fashionable new international style, which had its European beginnings in the eighteenth-century excavations at Pompeii and Herculaneum, and as a distinctive expression of America's own emulation of classical precedents in government, ideal beauty, education, and the decorative arts. This book charmingly investigates the multifaceted impact of classical political, intellectual, and aesthetic values on early nineteenth-century American culture through a close examination.

of approximately 225 representative objects from this aesthetically brilliant period, including paintings, sculpture, furniture, silver, glass, ceramics, textiles, and printed materials. Focusing particularly on the type of objects with which Americans decorated and furnished their homes, this book examines not only the superbly designed and fashioned products made for the well-to-do, but also those objects that were mass-produced and more widely sought by a burgeoning.

middle class. From elegant Grecian couches with Roman paw feet, to diminutive pressed glass salts ornamented with classical chariots and cornucopia, few aspects of American material life escaped the classical craze. The text of this fascinating volume delves into the symbolic and material significance of classicism in American life, the adaptation antique forms and motifs by American craftsmen and consumers, and the vernacularization of classicism. The material.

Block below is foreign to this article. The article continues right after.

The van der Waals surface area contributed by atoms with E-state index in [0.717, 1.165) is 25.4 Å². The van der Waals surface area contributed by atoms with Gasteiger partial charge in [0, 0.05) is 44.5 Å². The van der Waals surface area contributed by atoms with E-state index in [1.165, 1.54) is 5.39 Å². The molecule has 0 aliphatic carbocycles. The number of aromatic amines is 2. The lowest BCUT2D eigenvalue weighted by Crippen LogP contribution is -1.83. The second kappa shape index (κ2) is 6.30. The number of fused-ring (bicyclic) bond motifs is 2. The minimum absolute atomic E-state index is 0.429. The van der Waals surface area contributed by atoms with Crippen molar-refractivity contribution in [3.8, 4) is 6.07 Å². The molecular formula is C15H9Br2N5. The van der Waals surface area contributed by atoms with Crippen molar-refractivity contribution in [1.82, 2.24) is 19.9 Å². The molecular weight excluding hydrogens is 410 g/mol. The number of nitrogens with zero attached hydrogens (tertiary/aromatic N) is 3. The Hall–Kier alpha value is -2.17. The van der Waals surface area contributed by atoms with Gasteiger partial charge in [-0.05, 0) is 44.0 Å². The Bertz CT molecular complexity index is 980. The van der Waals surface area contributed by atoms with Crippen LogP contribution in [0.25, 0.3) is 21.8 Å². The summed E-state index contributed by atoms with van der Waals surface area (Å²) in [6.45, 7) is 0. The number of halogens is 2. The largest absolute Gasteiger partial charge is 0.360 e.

production of this lavish and visually exciting period provides an illuminating look at the lives and homes of a wide range of Americans in the early days of our republic.

Reviews

User-contributed reviews
Retrieving GoodReads reviews...
Retrieving DOGObooks reviews...

Tags

Be the first.
Confirm this request

You may have already requested this item. Please select Ok if you would like to proceed with this request anyway.

Linked Data


<http://www.worldcat.org/oclc/27728184>
library:oclcnum"27728184"
library:placeOfPublication
library:placeOfPublication
library:placeOfPublication
owl:sameAs<info:oclcnum/27728184>
rdf:typeschema:Book
schema:about
schema:about
schema:about
schema:about
schema:about
schema:about
schema:about
schema:about
schema:about
schema:about
schema:about
schema:about
schema:about
schema:about
schema:about
schema:about
schema:about
schema:bookEdition"1st ed."
schema:contributor
schema:contributor
schema:contributor
schema:copyrightYear"1993"
schema:creator
schema:datePublished"1993"
schema:description"fashionable new international style, which had its European beginnings in the eighteenth-century excavations at Pompeii and Herculaneum, and as a distinctive expression of America's own emulation of classical precedents in government, ideal beauty, education, and the decorative arts. This book charmingly investigates the multifaceted impact of classical political, intellectual, and aesthetic values on early nineteenth-century American culture through a close examination."@en